Reddit Reddit reviews Neuroscience of Personality: Brain Savvy Insights for All Types of People

We found 13 Reddit comments about Neuroscience of Personality: Brain Savvy Insights for All Types of People. Here are the top ones, ranked by their Reddit score.

Popular Neuropsychology
Psychology & Counseling
Health, Fitness & Dieting
Neuroscience of Personality: Brain Savvy Insights for All Types of People
Check price on Amazon

13 Reddit comments about Neuroscience of Personality: Brain Savvy Insights for All Types of People:

u/PatricioINTP · 19 pointsr/INTP

I recently read "Neuroscience of Personality" and the author accused INTPs of being the worst listeners because our brains go off into other directions, creating a 'Christmas tree' pattern as our intuition runs amok. Meanwhile INFPs tend to be the best listeners.

u/[deleted] · 5 pointsr/mbti

In addition to the books raijba recommended, "Neuroscience of Personality" by Dr Nardi is a great read. Here's a talk he did at Google.

u/oblique63 · 5 pointsr/askscience

Agreed. Having a reliable test would be nice (and a requirement for further study to be sure), but the real meat of the issue that many seem to be concerned about is the validity of the personality classification theory itself.

I believe what the parent is referring to with the EEG correlations to cognitive functions is Dario Nardi's research on the Neuroscience Of Personality. He has a talk about it here with some interesting evidence, but I have not yet had a chance to read over the book. He also did an interesting AMA over on /r/mbti a while back that's probably worth a read as well.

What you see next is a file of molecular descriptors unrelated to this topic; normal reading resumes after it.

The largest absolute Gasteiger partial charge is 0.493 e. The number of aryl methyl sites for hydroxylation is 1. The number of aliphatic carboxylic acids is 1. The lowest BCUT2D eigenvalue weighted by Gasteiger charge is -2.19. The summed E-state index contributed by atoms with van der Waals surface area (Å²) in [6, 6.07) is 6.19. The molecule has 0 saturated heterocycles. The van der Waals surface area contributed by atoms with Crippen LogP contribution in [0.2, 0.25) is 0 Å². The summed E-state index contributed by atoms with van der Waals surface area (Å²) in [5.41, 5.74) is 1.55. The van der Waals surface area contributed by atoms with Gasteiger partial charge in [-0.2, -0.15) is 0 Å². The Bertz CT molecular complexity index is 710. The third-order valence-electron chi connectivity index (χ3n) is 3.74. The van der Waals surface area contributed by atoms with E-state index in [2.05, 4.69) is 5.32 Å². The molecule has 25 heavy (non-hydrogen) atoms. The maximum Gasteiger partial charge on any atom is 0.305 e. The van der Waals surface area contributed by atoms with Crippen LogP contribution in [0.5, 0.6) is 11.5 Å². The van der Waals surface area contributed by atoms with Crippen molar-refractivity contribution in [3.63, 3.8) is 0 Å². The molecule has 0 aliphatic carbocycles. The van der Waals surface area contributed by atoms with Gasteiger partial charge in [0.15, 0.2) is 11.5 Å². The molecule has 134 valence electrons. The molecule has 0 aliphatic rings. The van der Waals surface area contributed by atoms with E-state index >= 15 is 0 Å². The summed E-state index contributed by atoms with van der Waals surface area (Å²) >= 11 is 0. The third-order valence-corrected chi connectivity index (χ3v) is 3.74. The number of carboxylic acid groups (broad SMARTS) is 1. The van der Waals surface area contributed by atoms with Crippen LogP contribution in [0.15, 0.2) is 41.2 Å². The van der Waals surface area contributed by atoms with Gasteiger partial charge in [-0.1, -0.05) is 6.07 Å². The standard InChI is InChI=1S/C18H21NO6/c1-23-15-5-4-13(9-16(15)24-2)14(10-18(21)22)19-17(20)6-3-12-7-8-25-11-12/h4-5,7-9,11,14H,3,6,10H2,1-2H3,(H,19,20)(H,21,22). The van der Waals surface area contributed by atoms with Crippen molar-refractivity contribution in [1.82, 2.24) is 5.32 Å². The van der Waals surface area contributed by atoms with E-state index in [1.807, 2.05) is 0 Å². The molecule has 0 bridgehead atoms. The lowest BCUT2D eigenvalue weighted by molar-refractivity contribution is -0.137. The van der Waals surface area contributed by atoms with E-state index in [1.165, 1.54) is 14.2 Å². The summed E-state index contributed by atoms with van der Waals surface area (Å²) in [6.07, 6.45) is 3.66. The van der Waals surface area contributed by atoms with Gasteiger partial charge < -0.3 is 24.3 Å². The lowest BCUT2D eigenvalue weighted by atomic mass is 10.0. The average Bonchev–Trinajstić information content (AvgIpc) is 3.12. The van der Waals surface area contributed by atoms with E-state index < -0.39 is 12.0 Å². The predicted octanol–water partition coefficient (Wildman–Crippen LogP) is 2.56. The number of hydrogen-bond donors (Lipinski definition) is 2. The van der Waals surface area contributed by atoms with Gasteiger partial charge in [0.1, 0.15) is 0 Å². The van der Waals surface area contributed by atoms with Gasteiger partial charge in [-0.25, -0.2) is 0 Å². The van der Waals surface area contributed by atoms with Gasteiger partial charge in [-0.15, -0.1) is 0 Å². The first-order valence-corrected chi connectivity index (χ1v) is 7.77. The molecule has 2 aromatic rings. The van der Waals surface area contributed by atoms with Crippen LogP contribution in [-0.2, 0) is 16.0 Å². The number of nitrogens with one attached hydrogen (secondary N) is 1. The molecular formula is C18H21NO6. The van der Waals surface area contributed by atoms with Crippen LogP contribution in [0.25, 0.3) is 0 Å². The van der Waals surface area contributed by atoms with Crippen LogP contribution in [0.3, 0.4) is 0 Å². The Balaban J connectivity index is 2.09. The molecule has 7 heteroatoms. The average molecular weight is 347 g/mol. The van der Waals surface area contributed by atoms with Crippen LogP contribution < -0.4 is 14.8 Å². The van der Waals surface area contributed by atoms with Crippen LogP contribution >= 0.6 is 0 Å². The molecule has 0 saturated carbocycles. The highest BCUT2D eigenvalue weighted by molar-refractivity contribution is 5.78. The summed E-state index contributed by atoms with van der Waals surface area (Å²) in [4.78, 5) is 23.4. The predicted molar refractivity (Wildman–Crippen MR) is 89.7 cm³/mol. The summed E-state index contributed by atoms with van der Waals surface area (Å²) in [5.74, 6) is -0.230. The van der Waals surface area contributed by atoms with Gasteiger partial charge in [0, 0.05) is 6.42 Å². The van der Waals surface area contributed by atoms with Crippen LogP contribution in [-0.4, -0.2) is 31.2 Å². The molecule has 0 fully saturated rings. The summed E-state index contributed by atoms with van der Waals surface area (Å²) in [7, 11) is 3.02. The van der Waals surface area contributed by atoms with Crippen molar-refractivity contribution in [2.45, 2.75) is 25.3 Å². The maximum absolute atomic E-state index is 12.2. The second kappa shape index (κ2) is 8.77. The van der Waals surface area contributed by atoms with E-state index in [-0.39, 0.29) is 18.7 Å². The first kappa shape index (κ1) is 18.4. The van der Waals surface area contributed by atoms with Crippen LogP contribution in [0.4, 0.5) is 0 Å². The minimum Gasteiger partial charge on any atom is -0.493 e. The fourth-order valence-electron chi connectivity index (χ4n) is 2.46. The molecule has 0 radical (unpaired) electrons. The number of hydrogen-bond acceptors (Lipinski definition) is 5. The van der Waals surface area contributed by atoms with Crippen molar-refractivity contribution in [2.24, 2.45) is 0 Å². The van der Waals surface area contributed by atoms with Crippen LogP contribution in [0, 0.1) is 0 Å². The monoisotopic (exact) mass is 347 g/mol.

u/infjartist · 5 pointsr/infj

You gotta read Dario Nardi's book. This is kind of what he researches and he actually does show how different areas correspond to different functions! (Or, how a bunch of different areas correspond - Ne is described as a "christmas light" brain, with a lot of disparate parts lighting up at once).

As I remember, it focuses on type & functions as linked with fMRI data from his research.

Fascinating stuff that it sounds like you will absolutely love.

u/Phoenix_Feather12 · 3 pointsr/writing

Yes. Dario Nardi, a professor at UCLA did/has been doing personality research with EEGs. He has a book where he published his methodology, sample size, and findings, but there are also readily available YouTube videos, PDFs, and even a Reddit AMA where his findings are presented. I should mention that he uses Jung's model of functions, but the four-lettered MBTI types.

I did Google the Pittenger study since it wasn't on your list, but it seems like he didn't take functions into consideration as he says, "MBTI theory states that each of the four preference dimensions stands alone," which is contrary to Jung's idea that each MBTI preference is either introverted or extroverted in nature in the function stack. It also doesn't seem like any imaging technology was used, so at the very least I don't think it contradicts Nardi's findings.

I'm not trying to pick a fight and obviously you've done more research into the psychological aspects of personality, but I don't think we can fully discount MBTI/Jung's functions as adequately predicting how people will react or what they might be good at. I think there is variance based on individuals, context, culture, and circumstances, but there are certainly correlations. Furthermore, I don't think it can be used to predict what career you'll excel in or what your hobbies are or if you like your coffee black or not (as some people try to use it for).

Also, I'm not expecting you do research Nardi's findings in any depth but if you do and you happen to find holes, please do let me know. I'm always open to being wrong.